The Milan Design Week

Milan. The name of the city alone conjures images of stunning design and high fashion. And perhaps nowhere is the city’s penchant for modern design as apparent as during the Milan Design Week, held this year between April 17–22. At its 57th edition, the Design Week remains one of the principal design events globally with more than 430,000 visitors and 1,800 exhibitors – including some of the brightest stars of Finnish design.

But how does Milan manage to maintain its importance among fierce competition? Perhaps the answer is a rather stereotypically Italian chaos that however ends up creating new surprises behind everyone corner. “There’s more to see and experience in a week than anyone could realistically take in,” says Kari Korkman, President of World Design Weeks, which brings together more than 30 design weeks from around the world.

“Milan is different from all other design weeks, since no one really owns the event. It’s an umbrella brand that everyone takes advantage of but is not controlled or monitored by any single organisation. As a result, the quality of displays and events varies greatly. Different venues and districts are locked in a heated competition for attention, brands, media and audience,” Korkman explains.

Number one in classic design

The Milan Design Week is a collection of objects and spaces like no other. Like every year, this year’s exhibition packed together everything from surreal furniture to exquisite vases and avantgarde lightning to minimalistic speakers.

But what is the role of Milan among all the design weeks around the world? “Milan and other design weeks are a unique platform, as no other event brings together such a vast number of important stakeholders. In the context of classic design, Milan is globally the place to be. No other event gathers so many manufacturers, retailers, designers and media from around the world,” Korkman responds.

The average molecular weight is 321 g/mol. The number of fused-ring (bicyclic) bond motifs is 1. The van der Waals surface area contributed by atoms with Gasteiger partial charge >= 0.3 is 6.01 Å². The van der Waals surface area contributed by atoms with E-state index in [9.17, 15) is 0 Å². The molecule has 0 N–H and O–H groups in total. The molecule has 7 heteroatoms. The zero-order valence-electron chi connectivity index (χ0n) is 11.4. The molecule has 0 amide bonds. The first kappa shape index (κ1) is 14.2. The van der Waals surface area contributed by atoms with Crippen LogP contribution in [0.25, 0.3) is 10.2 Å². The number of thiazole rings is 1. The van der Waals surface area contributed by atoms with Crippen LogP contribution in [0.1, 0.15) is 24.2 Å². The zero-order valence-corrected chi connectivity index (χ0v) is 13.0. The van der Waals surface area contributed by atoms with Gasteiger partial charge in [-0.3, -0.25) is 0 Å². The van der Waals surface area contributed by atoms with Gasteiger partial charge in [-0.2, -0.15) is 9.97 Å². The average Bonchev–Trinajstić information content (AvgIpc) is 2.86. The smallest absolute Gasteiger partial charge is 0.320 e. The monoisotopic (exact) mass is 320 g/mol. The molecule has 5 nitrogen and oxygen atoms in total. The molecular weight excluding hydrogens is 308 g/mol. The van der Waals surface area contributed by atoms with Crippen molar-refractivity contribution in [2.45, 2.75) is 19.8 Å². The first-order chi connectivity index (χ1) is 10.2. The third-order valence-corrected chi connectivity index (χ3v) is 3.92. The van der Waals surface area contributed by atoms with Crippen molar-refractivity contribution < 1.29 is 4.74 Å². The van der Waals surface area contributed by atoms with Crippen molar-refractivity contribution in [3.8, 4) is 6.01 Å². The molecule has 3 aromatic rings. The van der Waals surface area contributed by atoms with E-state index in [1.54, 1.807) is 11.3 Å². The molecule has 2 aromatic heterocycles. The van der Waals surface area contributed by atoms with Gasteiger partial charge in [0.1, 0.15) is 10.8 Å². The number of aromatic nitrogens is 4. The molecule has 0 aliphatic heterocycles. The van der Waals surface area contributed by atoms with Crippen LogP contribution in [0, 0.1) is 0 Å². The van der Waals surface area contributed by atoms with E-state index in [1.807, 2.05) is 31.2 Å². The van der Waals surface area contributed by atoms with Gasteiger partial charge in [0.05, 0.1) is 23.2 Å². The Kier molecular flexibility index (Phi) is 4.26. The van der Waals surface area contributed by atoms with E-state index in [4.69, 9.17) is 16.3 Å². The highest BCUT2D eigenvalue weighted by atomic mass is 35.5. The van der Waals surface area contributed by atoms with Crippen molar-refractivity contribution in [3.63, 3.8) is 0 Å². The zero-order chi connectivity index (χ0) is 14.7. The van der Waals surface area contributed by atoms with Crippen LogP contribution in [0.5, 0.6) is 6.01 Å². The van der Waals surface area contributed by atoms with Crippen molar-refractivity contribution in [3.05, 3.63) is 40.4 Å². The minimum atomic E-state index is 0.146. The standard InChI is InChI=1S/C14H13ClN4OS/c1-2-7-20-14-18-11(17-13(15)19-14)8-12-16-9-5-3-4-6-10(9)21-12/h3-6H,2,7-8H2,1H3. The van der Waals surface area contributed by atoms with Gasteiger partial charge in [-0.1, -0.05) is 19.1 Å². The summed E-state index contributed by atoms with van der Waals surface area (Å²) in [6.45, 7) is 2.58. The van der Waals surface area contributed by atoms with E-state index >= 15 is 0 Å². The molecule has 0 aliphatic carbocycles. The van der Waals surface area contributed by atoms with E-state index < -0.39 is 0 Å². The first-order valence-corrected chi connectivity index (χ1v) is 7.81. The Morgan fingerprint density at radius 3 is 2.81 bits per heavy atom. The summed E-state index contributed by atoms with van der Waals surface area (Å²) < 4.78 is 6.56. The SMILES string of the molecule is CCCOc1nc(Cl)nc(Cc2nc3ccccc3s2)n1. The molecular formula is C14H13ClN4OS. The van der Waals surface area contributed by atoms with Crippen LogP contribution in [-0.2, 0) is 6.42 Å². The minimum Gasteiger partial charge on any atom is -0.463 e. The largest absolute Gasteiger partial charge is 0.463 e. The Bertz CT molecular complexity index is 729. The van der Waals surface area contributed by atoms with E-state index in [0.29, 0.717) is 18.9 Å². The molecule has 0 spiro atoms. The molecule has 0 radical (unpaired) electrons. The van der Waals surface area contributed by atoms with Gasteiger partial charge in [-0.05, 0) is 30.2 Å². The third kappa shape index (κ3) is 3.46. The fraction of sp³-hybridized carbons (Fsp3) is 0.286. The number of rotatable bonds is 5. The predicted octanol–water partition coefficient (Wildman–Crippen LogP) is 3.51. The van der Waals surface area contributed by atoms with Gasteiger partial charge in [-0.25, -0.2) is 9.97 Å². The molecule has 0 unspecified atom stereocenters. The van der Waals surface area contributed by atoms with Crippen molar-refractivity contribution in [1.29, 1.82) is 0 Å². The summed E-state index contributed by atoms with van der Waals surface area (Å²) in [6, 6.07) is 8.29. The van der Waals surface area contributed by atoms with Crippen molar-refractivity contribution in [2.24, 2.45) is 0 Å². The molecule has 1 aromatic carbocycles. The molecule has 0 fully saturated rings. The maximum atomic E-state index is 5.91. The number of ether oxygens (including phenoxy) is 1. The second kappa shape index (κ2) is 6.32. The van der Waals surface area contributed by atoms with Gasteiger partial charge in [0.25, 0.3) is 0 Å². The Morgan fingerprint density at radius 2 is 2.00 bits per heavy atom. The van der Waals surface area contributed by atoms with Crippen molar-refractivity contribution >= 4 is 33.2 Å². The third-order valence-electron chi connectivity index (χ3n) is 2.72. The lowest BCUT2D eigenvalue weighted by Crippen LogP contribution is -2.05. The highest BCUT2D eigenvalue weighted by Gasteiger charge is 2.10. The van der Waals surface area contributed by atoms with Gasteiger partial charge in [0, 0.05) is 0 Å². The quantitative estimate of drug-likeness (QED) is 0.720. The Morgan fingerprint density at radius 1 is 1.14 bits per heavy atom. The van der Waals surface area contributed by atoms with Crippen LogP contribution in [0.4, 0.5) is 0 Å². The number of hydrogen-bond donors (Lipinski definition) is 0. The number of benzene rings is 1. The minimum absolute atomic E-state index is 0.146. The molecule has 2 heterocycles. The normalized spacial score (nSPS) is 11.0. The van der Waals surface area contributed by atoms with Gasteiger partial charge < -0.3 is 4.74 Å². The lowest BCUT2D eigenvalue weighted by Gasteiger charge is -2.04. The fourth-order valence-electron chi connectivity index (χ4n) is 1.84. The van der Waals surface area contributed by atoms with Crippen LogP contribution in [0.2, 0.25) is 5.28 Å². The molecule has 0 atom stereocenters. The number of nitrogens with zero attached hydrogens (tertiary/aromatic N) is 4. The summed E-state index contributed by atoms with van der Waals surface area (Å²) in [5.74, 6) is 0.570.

How to make it in Milan?

As expected, with such a large event, standing out from the competition is no easy feat. According to Korkman, it requires careful, long-term planning and a good storytelling. “On a global scale, Finnish design brands are small and unknown. However, this isn’t a show-stopper. Finnish businesses can succeed, if they exhibit exceptional design thinking and invest in the resources necessary to bring their story and offering to the table.”“I wholeheartedly recommend that Finnish design business and entrepreneurs dare to interact with the international community even at the early stages of their business. Multinational cooperation and networking are exactly what the Design Weeks are for. “

Finnish design well-represented

Finland has a long-standing history with MDW dating back to the 1960’s. This year, 12 Finnish companies including Finarte, Hukka Design, Lovi and Soften exhibited their designs and thinking in this year’s exhibition.

Tranquil lamps made of soapstone. Photo by Hukka Design 
Handwoven rugs with Nordic design themes. Photo by Finarte
Charismatics soapstone plates and other cookingware. Photo by Hukka Design 

Finally, what was the big talking point during this year’s Design Week? “Every year, one of the gigantic global design brands splashes enourmous amounts of cash and resources to build something outstanding. This year it was Hermés,” Korkman concludes.

Perhaps in next year’s edition, we’ll see a Finnish design company match that display…

“In Milan, different venues and districts are locked in a heated competition for attention, brands, media and audience”